Comments on The Holidays are coming: We dare you to send this hilarious “holiday application form” to your family this year!
And your family actually fills this out? Mine would laugh, and then go back to the usual. We have an every-other-year Christmas rotation between families, but they have to come to us. We’re the only ones with a kid, so we refuse to travel as our child does best in a familiar setting, because holidays are stressful for him. Thanksgiving dinner always goes to my husband’s family because they’re closest.
Nope… just wishful thinking that they did!
This is brilliant, I love it. 🙂
Ha! This is great. My favorite: “Decisions will be announced on November 23rd, 2015. ” For some random reason that brought up a hilarious mental picture of all the parents sitting impatiently by the phone.
Love it! This is our first holiday season with offspring so I’m half tempted to use this on certain newly-minted grandparents.
We like my family better so it’s really no competition for Thanksgiving. And considering that my FH’s aunts are fighting (still, from last Christmas, over something from Easter), we may very well skip Christmas altogether.
My mother-in-law would have a fit. Her whole face might turn red.
Seriously though we’re lucky in that all our friends are with family at Christmas so we just have 2 sets of parents to deal with so we can alternate: Christmas with one, new years with the other, flip it next year.
(Thanksgiving we have at home with just the 2 of us because we’re British and not supposed to celebrate it, but dammit I want pumpkin pie too!)
With three sets of in-laws, I’ve solved the Thanksgiving issue by hosting every year. It can be a tight fit in our little townhouse, but since everyone lives close enough to want us there, but far enough apart that six hours in the car that one day is a definite possibility, it is worth it. Everyone knows they are welcome and there is plenty of food, but I’m not driving anywhere that day.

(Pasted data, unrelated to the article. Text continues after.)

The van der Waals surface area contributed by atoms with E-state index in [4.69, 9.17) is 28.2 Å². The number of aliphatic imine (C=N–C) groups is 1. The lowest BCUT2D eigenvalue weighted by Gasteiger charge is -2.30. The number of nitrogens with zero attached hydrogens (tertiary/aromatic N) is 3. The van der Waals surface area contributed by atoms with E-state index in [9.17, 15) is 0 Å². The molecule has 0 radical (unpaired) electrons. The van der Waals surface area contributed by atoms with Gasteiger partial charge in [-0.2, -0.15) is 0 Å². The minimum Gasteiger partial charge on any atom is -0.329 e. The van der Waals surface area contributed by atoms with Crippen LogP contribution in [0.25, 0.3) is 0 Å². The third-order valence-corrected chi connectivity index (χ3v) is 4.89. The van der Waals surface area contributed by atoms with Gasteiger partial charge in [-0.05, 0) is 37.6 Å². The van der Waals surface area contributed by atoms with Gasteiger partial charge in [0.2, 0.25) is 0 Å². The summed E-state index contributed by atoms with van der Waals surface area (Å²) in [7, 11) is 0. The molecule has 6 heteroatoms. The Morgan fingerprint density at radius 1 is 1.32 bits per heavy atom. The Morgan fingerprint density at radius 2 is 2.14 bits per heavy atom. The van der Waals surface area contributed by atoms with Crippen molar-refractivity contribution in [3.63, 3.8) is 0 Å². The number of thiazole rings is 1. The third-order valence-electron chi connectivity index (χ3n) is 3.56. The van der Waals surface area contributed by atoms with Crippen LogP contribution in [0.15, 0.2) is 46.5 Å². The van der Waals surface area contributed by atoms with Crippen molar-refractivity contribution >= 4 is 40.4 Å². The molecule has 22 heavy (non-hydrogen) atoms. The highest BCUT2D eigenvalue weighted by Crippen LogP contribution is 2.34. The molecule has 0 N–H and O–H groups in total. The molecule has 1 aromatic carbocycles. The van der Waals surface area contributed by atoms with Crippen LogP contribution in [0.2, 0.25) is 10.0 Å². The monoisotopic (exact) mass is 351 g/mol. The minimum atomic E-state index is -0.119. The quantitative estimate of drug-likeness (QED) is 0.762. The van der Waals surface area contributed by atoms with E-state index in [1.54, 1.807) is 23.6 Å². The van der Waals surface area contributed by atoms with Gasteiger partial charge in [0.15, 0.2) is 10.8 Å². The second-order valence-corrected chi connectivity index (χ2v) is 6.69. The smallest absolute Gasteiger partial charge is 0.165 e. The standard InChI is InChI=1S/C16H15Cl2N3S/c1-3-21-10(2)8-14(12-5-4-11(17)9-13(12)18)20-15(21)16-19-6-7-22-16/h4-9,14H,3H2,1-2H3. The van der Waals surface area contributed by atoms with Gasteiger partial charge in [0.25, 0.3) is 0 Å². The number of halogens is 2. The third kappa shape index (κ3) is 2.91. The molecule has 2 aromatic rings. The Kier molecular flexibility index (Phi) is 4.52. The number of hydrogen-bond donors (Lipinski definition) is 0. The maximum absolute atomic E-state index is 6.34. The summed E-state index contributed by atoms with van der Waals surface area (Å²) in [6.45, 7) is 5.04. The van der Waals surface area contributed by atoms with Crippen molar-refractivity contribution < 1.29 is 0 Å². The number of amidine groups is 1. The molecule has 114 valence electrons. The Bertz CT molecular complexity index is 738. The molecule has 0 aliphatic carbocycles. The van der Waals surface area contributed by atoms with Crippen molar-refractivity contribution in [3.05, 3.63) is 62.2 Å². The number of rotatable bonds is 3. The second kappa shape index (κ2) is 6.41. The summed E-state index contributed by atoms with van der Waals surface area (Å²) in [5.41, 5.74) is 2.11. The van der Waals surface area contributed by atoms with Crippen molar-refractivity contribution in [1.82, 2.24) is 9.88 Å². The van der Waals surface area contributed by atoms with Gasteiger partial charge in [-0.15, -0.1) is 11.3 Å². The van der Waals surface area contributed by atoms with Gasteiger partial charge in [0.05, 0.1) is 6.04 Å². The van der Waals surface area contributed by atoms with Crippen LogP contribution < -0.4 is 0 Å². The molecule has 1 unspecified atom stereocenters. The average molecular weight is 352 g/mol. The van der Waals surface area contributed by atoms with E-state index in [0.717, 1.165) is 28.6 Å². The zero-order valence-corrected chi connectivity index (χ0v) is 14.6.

Christmas is a different story as we have the set routine of Christmas Eve with my family, Christmas morning to ourselves, Christmas afternoon with his dad’s extended family and Christmas night/day after Christmas with his mom’s family. However, everyone has been told that once kids are on the scene, this will change. It took a little while for everyone to get used to, but now that the same thing has happened for five years, they don’t grumble too much. 🙂
This is hilarious! We had a serendipitous working out of all holiday plans for Christmas because my MIL always does Christmas Eve, which means we do Christmas Day with my family. We all live in the same metropolitan area, so it’s pretty easy to commute between. Thanksgiving is a bit harder because we usually end up going to 2 dinners, but my parents and in-laws currently only live about 40 minutes apart, so it’s not a big deal. When my parents move, we’ll have to revisit our Thanksgiving plans, but it’s worked well for the last 5 years or so.
This is hilarious but I think it would offend my family.
I would also consider giving more than a couple day’s notice so people have time to plan in advanced how much food to buy, or invite more people if you decline.
This situation is very true for me, because hubby and I both have divorced parents. His mom and dad live local, as does my dad. My mom lives across the country. I try to rotate, but my dad always gets mopey like “you spent LAST YEAR with his family, spend THIS YEAR with me” when last year I spent the holiday with his DAD and this year it will be with his MOM and next year it can be with YOU, yadda yadda. The more people in the rotation, the more mopey and left out all parties seem to feel. But forget asking divorcees to get along for our sake… I never get to see my mom over holiday due to how far she lives, and she is the least mopey of them all.